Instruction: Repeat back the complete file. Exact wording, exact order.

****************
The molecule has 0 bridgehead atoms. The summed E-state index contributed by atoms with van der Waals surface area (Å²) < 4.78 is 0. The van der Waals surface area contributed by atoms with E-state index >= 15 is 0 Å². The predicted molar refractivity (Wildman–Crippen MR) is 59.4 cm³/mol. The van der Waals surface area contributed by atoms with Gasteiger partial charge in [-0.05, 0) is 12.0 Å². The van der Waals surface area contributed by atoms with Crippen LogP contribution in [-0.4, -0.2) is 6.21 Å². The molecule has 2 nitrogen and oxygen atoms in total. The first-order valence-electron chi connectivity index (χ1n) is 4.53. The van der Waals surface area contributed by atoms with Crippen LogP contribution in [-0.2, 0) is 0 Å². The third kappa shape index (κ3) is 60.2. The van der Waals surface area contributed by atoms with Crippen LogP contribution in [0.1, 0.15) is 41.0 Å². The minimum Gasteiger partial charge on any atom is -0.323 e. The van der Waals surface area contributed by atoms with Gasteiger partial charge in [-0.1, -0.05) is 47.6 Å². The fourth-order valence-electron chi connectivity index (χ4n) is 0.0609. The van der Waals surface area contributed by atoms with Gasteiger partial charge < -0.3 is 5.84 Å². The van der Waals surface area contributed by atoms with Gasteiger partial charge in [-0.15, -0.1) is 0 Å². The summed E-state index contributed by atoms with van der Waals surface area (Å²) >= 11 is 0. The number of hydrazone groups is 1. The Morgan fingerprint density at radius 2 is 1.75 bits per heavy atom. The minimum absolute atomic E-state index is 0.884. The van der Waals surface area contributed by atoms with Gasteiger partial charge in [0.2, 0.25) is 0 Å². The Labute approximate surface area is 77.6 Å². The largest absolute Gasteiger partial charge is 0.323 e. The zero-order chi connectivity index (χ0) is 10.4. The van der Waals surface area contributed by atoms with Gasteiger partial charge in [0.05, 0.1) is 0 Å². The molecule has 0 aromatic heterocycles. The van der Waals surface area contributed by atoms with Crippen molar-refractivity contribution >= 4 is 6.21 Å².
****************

The molecule has 0 bridgehead atoms. The summed E-state index contributed by atoms with van der Waals surface area (Å²) < 4.78 is 0. The van der Waals surface area contributed by atoms with E-state index >= 15 is 0 Å². The predicted molar refractivity (Wildman–Crippen MR) is 59.4 cm³/mol. The van der Waals surface area contributed by atoms with Gasteiger partial charge in [-0.05, 0) is 12.0 Å². The van der Waals surface area contributed by atoms with Crippen LogP contribution in [-0.4, -0.2) is 6.21 Å². The molecule has 2 nitrogen and oxygen atoms in total. The first-order valence-electron chi connectivity index (χ1n) is 4.53. The van der Waals surface area contributed by atoms with Crippen LogP contribution in [-0.2, 0) is 0 Å². The third kappa shape index (κ3) is 60.2. The van der Waals surface area contributed by atoms with Crippen LogP contribution in [0.1, 0.15) is 41.0 Å². The minimum Gasteiger partial charge on any atom is -0.323 e. The van der Waals surface area contributed by atoms with Gasteiger partial charge in [-0.1, -0.05) is 47.6 Å². The fourth-order valence-electron chi connectivity index (χ4n) is 0.0609. The van der Waals surface area contributed by atoms with Gasteiger partial charge < -0.3 is 5.84 Å². The van der Waals surface area contributed by atoms with Gasteiger partial charge in [-0.15, -0.1) is 0 Å². The summed E-state index contributed by atoms with van der Waals surface area (Å²) >= 11 is 0. The number of hydrazone groups is 1. The Morgan fingerprint density at radius 2 is 1.75 bits per heavy atom. The minimum absolute atomic E-state index is 0.884. The van der Waals surface area contributed by atoms with Gasteiger partial charge in [0.2, 0.25) is 0 Å². The Labute approximate surface area is 77.6 Å². The largest absolute Gasteiger partial charge is 0.323 e. The zero-order chi connectivity index (χ0) is 10.4. The van der Waals surface area contributed by atoms with Gasteiger partial charge in [0.05, 0.1) is 0 Å². The molecule has 0 aromatic heterocycles. The van der Waals surface area contributed by atoms with Crippen molar-refractivity contribution >= 4 is 6.21 Å².